Tuesday, November 30, 2010

Peace church testimonies highlight struggles and successes, told with joy and tears

Santo Domingo, Dominican Republic – Testimonies shared over the past two days at the Historic Peace Churches conference in Latin America reveal difficulties as well as opportunities for success for Brethren, Mennonite, and Quaker churches working for peace.

Two days have been filled with the reports and stories of church programs, and other personal efforts in areas of peace, justice, human rights, and services meeting human needs. Given with aids like PowerPoint presentations, videos, and statistical analysis, some reports impressed the conference with the gravity of situations of violence in many Latin American and Caribbean countries. For example, numbers like the millions of children who are affected by sexual violence in Brazil were presented, or the three murders a day that are committed on the island of Puerto Rico.

But many of the reports and testimonies also were opportunities to share joy and tears with fellow Christian workers for peace. Some speakers offered personal challenges and passionate callings to the group, while others simply told their own stories of faith.

Among the many testimonies and stories told were the experience of Mennonite women in Latin America, their emerging work against domestic violence even in their own congregations, and the effort to open ordination and the ministry to women....

The work of the Brethren in Haiti following the earthquake, where homes are being rebuilt and displaced people are being fed, not just in the church but also neighbors known and unknown....

The many programs for children, adolescents, and families in a variety of countries, ranging from a Brazilian program to prevent the sexual abuse of children, to a project in Venezuela teaching creative play, to those working for healthy families and against domestic violence in Central America, to a Chilean pastoral couple offering counseling to men and women on issues related to gender and sexuality....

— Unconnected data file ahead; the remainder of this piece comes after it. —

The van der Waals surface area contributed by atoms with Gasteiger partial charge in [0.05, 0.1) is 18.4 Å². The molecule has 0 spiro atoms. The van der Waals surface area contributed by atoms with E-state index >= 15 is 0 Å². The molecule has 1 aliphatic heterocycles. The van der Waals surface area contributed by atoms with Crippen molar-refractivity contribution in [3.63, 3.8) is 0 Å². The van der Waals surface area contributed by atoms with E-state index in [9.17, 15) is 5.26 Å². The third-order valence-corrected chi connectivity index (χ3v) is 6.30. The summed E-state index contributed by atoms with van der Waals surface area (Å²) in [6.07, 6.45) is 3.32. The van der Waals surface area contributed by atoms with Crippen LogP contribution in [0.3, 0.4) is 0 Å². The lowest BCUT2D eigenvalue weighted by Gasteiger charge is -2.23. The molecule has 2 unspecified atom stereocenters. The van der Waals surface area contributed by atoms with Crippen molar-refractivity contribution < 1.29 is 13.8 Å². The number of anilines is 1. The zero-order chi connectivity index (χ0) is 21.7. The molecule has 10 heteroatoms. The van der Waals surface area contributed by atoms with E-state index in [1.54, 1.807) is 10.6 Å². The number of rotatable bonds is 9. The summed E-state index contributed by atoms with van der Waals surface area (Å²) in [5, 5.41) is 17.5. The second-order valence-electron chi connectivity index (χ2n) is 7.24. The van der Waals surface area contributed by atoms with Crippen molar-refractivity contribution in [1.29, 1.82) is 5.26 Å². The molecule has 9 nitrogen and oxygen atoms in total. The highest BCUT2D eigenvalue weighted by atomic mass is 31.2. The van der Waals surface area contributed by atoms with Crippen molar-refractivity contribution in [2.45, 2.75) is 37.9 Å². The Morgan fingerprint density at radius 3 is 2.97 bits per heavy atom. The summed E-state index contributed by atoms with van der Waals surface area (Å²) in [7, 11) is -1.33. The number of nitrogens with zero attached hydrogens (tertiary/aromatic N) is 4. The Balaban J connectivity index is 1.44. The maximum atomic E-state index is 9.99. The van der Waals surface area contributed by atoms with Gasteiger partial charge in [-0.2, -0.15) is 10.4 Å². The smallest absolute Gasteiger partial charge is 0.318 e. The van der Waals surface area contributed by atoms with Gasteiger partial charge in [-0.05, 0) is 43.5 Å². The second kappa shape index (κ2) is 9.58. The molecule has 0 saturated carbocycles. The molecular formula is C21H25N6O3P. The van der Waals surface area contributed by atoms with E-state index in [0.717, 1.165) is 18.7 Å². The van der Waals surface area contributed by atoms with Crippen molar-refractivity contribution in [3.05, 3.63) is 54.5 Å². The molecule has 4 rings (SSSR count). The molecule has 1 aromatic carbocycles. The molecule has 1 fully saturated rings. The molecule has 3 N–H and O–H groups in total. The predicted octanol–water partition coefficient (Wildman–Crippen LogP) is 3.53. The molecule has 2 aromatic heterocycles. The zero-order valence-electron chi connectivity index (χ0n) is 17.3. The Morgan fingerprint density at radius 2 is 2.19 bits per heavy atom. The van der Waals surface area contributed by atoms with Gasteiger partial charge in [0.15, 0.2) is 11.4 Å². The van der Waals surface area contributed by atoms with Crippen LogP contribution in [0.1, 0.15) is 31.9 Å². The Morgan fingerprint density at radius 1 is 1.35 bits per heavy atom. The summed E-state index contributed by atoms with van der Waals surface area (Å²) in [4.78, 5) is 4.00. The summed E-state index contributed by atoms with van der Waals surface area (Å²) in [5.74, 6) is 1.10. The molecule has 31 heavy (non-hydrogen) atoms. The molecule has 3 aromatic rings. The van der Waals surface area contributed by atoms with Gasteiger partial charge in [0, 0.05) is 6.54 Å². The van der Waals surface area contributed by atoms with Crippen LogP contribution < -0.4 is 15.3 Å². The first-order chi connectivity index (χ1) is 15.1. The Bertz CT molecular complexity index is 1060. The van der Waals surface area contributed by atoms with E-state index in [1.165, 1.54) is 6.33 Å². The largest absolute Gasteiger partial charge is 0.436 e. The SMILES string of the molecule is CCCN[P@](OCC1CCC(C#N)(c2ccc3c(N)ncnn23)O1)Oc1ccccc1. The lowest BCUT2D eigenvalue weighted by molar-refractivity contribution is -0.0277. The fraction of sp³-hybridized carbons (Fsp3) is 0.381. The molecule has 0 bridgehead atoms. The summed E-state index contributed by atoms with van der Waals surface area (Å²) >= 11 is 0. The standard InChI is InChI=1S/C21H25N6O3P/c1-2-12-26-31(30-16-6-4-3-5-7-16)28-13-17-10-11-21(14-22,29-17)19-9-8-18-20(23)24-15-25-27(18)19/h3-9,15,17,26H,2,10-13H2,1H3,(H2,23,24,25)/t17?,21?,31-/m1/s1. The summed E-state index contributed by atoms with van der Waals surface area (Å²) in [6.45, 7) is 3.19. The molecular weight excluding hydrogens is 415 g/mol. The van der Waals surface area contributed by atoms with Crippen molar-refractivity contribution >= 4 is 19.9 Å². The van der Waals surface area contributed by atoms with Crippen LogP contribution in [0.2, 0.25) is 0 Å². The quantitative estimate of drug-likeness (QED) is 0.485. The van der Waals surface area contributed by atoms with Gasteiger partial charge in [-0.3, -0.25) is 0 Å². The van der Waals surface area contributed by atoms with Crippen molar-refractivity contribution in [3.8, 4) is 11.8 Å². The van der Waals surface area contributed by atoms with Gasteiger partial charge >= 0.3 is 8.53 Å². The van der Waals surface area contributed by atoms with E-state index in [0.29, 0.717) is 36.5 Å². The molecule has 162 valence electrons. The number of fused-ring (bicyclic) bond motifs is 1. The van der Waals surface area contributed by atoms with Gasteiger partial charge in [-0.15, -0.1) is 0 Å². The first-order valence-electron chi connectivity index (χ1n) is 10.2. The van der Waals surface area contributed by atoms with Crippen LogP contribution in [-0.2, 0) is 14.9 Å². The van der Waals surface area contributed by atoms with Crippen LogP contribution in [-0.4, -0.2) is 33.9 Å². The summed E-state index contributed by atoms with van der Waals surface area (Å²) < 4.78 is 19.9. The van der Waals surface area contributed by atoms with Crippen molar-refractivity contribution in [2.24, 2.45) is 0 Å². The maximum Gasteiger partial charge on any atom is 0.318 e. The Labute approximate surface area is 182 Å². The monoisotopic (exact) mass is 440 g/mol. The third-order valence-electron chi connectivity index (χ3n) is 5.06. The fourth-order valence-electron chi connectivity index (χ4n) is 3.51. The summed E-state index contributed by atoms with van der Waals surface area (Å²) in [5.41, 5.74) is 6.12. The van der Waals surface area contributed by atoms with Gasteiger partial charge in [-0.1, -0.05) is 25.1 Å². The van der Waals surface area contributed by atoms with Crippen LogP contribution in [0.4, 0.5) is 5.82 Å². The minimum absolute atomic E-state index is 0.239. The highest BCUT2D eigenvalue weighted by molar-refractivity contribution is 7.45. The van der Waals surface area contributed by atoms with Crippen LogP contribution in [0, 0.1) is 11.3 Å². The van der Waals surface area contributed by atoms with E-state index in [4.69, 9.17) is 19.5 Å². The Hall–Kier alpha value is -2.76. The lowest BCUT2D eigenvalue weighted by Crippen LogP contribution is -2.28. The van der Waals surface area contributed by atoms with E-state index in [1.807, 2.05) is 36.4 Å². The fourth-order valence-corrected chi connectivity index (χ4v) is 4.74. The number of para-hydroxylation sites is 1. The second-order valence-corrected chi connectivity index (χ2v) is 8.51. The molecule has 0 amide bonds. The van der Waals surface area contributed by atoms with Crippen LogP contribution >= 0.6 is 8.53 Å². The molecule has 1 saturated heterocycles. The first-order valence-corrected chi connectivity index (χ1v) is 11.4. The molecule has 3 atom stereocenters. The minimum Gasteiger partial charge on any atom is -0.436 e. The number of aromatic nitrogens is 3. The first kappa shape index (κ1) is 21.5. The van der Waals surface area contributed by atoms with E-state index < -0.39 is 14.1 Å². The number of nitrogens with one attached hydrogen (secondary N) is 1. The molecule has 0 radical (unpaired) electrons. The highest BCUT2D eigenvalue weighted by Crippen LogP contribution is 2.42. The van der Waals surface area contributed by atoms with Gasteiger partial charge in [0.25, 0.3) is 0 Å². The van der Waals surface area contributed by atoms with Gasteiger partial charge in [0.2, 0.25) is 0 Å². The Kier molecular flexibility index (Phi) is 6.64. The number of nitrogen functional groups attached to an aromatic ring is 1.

The jail visitation ministries of Quakers in Jamaica, and the women in Bolivia who are volunteers implementing an AVP (Alternatives to Violence Program) originally developed by Quakers working in prisons in the United States....

The testimony of one Quaker man about the work done to end military conscription in Honduras and to provide alternative service options for conscientious objectors....

The reports and testimonies are being collected by a documentation committee drafting a final document to come out of the conference. Also being collected are comments from small groups that are meeting each evening to respond to the day’s information.

Yesterday’s evening devotion led by Mennonite pastors invited the symbolic crying of tears through the mixing of salt with water. This evening, a Brethren group led devotions on the theme of dealing with the trials that can come in church ministry.

Suely Inhauser of Igreja da Irmandade (the Church of the Brethren in Brazil) talked about a moment of despair when she was trying to lead a church that seemed about to fall apart. Yet God’s grace came from a completely unexpected source--a drunken man who wandered into that church meeting at a critical moment, with words of wisdom that could only have come from the Spirit.

Peacemaking is similarly impossible without the accompaniment of God and others. "Who are we to solve the wars? We can’t talk about peace alone," she told the group, asking them to join her in contemplation of Jesus’ parable of the mustard seed--God bringing fruit out of small efforts and unexpected sources.

The evening closed with her invitation to the other Brethren present to join her in kneeling prayer, a symbolic prostration of the self before God.

Webcasts from the conference are being offered at www.bethanyseminary.edu/webcasts/PeaceConf2010. An online photo album has been started at www.brethren.org/site/PhotoAlbumUser?AlbumID=13041&view=UserAlbum.

-- Cheryl Brumbaugh-Cayford is news director for the Church of the Brethren.

Monday, November 29, 2010

Conference holds day of reporting from participants’ work for peace

Santo Domingo, Dominican Republic - A full day of reporting was held today by the participants in the Historic Peace Church conference in Latin America, which continues this week through Thursday at a Catholic retreat center outside Santo Domingo.

Starting with a history of the Friends in Latin America and an overview of Quaker foundations for peacemaking, the group spent the rest of the day hearing a series of short 15-minute presentations from a wide variety of peace- and justice-related programs in various countries and churches.